SEATTLE – It was just one year ago that Sikh cab driver Sukhvir Singh was badly beaten by a customer he picked up after the Apple Cup football game.
Singh vividly remembers the attack he endured at the hands of a drunken passenger.
“My turban went up and he grabbed my ears with both hands and bit me very bad back here,” he said. “Says, you are in Iraqi terrorist. You did 9-1-1. And, I will kill you.”
The attack was captured on the taxi’s video camera and horrified members of the Sikh community, including University of Washington students Jay Singh and Paul Bassi.
“It affected us all really deeply as Sikhs to see this is happening right so close to home,” Jay Singh said.
Despite a busy class schedule, the friends decided they needed to do something.
Their solution was to create an informational sheet about Sikhs for cab drivers to hang in their cars.
“The most important point to get across is that Sikhs are Americans, they’re people just like you and I, who are working hard to put food on the table for their family,” Jay Singh said.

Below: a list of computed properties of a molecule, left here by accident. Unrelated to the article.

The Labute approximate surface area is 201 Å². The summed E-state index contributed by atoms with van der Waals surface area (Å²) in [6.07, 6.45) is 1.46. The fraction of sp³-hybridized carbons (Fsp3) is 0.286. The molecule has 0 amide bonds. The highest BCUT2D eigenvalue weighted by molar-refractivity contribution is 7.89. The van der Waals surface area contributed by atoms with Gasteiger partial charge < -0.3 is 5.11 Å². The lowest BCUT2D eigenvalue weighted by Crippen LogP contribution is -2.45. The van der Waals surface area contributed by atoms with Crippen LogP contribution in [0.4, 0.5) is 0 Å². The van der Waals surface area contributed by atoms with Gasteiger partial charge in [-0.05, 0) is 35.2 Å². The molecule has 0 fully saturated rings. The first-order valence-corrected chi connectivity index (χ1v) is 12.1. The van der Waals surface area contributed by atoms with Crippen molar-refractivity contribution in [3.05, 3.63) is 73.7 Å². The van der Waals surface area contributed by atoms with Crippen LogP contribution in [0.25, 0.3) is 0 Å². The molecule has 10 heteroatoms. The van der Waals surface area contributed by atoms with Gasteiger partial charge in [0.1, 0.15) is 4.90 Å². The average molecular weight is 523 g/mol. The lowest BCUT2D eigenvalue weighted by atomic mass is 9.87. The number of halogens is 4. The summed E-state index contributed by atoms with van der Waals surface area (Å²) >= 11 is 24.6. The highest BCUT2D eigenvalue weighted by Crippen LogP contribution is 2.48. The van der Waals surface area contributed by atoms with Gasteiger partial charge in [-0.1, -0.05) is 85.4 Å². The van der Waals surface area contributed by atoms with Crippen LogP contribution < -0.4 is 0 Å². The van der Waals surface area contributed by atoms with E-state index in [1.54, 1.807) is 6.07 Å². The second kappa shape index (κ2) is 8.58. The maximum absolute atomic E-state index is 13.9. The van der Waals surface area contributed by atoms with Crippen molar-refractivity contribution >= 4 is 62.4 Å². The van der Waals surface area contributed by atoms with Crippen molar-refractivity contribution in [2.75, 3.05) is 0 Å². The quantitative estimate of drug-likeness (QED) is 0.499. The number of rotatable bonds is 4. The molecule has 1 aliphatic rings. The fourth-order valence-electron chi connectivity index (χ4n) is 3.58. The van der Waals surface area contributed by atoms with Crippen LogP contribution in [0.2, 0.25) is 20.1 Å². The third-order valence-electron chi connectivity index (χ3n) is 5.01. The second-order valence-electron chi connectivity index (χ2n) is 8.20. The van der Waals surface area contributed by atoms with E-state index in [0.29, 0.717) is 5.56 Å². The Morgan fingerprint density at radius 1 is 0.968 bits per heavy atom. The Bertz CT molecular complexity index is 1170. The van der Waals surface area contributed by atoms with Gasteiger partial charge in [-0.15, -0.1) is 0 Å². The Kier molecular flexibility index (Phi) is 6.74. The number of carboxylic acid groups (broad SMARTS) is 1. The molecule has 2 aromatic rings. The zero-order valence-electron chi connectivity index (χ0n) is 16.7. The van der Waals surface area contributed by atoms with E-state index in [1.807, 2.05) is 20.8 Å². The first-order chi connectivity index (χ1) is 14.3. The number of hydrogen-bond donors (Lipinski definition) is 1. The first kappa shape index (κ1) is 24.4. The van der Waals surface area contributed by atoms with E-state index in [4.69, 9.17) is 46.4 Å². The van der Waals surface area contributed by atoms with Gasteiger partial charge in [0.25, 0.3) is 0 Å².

The students decided the best way to distribute their placards was not to go through the cab companies, but through the Sikh community itself. So they went to a temple in Renton where they promptly handed out 250 of their placards.
“Week after week we’d go back and we’d hear, they’d come up to us and say hey, this is really great, can we get a few more, give it to our friends, you know?” Bassi said.
The first person to receive a placard was Sukhvir Singh, who had it in his cab for several months.
Some cab companies are concerned the signs violate city policy, but Orange Cab is now re-evaluating the decision to take them out of taxis.
Meanwhile, Jay and Paul say they hope their handiwork inspires others to take a stand when they see an injustice.
Luis Vazquez pleaded guilty to second-degree assault and malicious harassment in the attack on Singh. Earlier this year, he was sentenced to nine months in jail.